I spent a few days in the hospital earlier this month after some pretty intense abdominal pain. Turns out, my gallbladder has been causing me issues for years. Something I chalked up to merely bad indigestion actually could have killed me. A quick trip to the ER early one morning led to a two-day stay and surgery to have it removed. During the visit, I pulled the trigger on a vinyl order, and today I’m going to share what I got in this Discogs Vinyl Haul post.
As always, this coverage coincides with a video I posted on YouTube. You can watch that below and listen to tracks from each record in the coverage that follows:
Ready? Let’s begin…
Blonde Redhead: Vague b/w Jet Stream (7-inch Single)
This is the record that got me started on the order. Within the past month or so, Blonde Redhead released a new single on Spotify. I’m not talking about the track “Snowman” off their forthcoming LP due out this fall — I’m talking about “Vague” backed with “Jet Star.”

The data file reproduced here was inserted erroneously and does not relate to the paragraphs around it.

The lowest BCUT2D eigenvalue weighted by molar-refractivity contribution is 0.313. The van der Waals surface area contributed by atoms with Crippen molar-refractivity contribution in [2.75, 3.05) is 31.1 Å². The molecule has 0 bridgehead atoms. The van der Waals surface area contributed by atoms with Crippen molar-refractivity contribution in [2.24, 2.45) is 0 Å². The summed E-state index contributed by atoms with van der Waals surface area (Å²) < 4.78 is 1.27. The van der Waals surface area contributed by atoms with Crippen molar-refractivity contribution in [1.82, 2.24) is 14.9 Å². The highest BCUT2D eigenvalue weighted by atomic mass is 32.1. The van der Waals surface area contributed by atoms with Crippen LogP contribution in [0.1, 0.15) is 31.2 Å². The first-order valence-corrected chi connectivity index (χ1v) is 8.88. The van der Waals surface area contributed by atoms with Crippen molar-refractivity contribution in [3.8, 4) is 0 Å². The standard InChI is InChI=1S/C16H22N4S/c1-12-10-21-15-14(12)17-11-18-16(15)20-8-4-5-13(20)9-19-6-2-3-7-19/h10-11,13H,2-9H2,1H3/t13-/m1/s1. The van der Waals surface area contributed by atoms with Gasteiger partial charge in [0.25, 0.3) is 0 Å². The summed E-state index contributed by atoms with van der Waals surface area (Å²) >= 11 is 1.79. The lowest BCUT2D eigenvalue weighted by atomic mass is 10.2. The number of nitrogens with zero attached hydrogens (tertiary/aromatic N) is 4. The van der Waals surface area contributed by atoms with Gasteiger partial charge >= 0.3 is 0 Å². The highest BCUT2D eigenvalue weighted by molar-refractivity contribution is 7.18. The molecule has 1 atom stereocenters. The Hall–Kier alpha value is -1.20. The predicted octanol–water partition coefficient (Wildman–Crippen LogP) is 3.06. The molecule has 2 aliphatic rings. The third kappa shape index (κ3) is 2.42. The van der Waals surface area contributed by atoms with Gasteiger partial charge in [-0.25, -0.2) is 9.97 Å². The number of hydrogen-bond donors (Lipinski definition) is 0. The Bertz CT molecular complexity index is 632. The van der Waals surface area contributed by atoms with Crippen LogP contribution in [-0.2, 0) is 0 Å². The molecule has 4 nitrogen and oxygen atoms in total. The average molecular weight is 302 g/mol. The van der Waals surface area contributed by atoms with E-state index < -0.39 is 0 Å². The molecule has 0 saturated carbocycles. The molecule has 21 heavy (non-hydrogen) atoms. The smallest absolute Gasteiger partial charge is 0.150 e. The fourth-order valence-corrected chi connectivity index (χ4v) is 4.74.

At first, I thought this was a NEW recording. After all, it’s listed as 2023 on Spotify. Giving it a listen, I was shocked at how much it called out their early sound. In fact, I mentioned to a friend that it really had that artsy sound of the 90s era of indie rock.
Come to find out, there was a reason for that. Vague b/w Jet Stream predates Blonde Redhead’s debut self-titled LP from 1995. This 7-inch was released in 1994, and you don’t see too many of them floating around these days.
Despite Blonde Redhead being among my favorite bands, I’m just not familiar with many of those early singles. But I’m thrilled to add this one to my collection.
Current Discogs prices range from $12-33 USD, though I snagged mine for a penny under $10.
Crystal Antlers: Tentacles
Crystal Antlers came onto my radar circa 2008 or so when I stumbled upon their debut self-titled EP. I loved the neo-psychedelic noise rock that EP contained. Tentacles is their debut LP, which dropped in 2009.
While I don’t think it lives up to the power and noise of that debut EP, it’s still pretty solid. It’s more cohesive. More contained. The EP was a bit more loose and experimental, which gave it a quality I quite appreciated.
The song “Andrew” is a great blend of the earlier sound of their EP and what you get on Tentacles. And they gave it a music video!